Wednesday, July 15, 2015

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History of Computer Programming

If it’s the history of programming that has to be retold, then it is safe to begin an account with the difference engine of Charles Babbage way back in 1822. Even from the time when computers were so simple, they still needed to have instructions so that they will be able to perform tasks that are inputted to them. This set of instructions is what is known today as computer programming.

During the difference engine’s era, the gears needed to be changed manually which would then result into the calculations being made. All of that was changed when signals of electricity replaced physical motion with the US Government’s 1942 machine named ENIAC. The concept of accepting programming was also followed by this machine.

To make programming faster, two vital concepts which directly influenced programming languages were developed in 1945 by John Von Neumann, who was then with the Institute for Advanced Study. The first concept was known as the shared-program method. This concept dictated that the hardware had to be non-complex and need not be hand-wired for every program. Intricate instructions were used to control this type of hardware which made reprogramming quicker.

The second concept called the ‘conditional control transfer’ gave birth to code blocks which can be used even in different orders or the so-called subroutines. The next part of the concept was logical branching. With this, the concept of having code blocks that can be used and reused was born.

By 1949, the Short Code language came out. It became the mother of electronic device computer language. With this language, the programmer was required to use 0’s and 1’s instead of the usual statements. 1951 marked the appearance of compiler named A-0 by Grace Hopper. This program translated all the 0’s and 1’s for the computer. This gave way to much quicker programming.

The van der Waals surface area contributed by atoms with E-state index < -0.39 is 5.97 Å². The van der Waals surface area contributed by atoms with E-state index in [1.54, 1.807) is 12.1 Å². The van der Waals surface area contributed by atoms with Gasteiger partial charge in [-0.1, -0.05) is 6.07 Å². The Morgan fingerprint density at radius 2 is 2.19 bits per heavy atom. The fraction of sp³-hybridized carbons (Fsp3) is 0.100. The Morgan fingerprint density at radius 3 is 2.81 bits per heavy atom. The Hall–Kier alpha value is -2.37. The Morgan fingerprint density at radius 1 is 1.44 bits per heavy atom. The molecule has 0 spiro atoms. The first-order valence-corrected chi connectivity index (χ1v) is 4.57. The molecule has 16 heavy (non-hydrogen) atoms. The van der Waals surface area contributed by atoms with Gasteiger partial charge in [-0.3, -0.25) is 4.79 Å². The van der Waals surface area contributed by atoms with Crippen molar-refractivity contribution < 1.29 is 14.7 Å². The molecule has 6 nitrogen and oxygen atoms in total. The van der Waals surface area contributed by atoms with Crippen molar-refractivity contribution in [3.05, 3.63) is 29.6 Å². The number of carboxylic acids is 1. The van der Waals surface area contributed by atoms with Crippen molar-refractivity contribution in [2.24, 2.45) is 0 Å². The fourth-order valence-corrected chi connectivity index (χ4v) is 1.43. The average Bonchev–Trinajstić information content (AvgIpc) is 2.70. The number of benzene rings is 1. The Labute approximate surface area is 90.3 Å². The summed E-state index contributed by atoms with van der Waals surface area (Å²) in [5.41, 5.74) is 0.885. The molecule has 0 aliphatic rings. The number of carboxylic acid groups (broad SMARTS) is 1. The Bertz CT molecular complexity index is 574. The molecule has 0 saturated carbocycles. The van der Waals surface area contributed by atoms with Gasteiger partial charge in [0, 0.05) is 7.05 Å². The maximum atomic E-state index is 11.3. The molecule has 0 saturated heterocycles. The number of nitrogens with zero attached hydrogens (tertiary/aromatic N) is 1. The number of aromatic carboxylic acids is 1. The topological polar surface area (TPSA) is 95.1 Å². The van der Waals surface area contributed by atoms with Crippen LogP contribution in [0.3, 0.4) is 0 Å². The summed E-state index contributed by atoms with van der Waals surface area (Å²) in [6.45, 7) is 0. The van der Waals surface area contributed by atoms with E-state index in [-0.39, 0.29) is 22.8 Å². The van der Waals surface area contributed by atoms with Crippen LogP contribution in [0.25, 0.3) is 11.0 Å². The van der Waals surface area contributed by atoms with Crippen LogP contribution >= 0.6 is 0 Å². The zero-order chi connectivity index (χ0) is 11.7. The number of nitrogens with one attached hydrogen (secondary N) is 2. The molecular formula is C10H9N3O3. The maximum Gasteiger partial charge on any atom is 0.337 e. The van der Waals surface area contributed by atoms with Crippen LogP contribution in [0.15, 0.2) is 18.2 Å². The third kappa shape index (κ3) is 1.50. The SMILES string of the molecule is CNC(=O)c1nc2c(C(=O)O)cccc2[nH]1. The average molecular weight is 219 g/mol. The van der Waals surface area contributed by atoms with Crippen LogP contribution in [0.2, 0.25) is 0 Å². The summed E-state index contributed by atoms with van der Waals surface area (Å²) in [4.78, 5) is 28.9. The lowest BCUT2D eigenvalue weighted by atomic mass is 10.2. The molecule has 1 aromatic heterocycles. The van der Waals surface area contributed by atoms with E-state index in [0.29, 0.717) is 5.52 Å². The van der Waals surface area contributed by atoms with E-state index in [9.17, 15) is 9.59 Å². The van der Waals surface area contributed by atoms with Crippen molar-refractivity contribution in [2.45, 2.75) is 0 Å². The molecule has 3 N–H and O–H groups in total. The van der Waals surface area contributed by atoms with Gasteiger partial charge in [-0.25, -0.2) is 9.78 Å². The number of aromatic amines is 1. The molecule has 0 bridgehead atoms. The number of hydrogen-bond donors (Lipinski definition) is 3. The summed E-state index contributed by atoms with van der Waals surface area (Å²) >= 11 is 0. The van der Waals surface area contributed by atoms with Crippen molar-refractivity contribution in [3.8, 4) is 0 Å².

FORTRAN (FORmula TRANslating System) was introduced in 1957 which was also the first key language. It was designed for IBM for scientific computation. This language included the GOTO, DO and IF statements. FORTRAN’s forte was not business computing, though. It was a good program for number handling but not for business computations.

COBOL was then developed in 1959. It was designed as a businessman’s language. The COBOL’s program was comparable to an essay where there are 4-5 sections comprising a major whole. This made it easier to study.

The LISP language (developed for artificial intelligence study) also known as the Cambridge Polish was developed in 1958 by John McCarthy. This programming language is highly abstract and specific that is why it is still being used today. The LISP can store lists and modify them on its own.

In that same year, the Algol language was produced. This became the mother of the Pascal language, C and C++, and also Java. Algol also had the first proper grammar called the Backus-Naar form or BNF. Algol 68, which was the next version, was a harder version to use. Due to this difficulty, Pascal came into existence.

Niklaus Wirth introduced the Pascal language in 1968. It was a necessary means of teaching then. It was a combination of the following languages: ALGOL, FORTRAN and COBOL. It was also Pascal that improved the pointer data form. Its downfall was caused by its lack of variable groups. Modula-2 then appeared but C was already popular among many users.

C by Dennis Ritchie (1972, used by Unix) was comparable to Pascal but its precursors were the B and BCPL. It is also being used in Windows, Linux and Mac OS. OOP (Object Oriented Programming) was developed in 1970’s until the 80’s. This developed into the C++ language in 1983. This language can manipulate many tasks all at the same time. This is also the chosen language courses in AP Computer Science. In 1987, Perl (Practical Extraction and Reporting Language) was developed.

Java soon followed in 1994. Microsoft has also developed VB or Visual Basic which uses widgets and these are now widely used.

The future holds many more developments for computer programming. It may have started on a crude method but looking at the languages in use today, there were so many developments that we can only wonder what ‘impossibilities’ could be made possible very soon.

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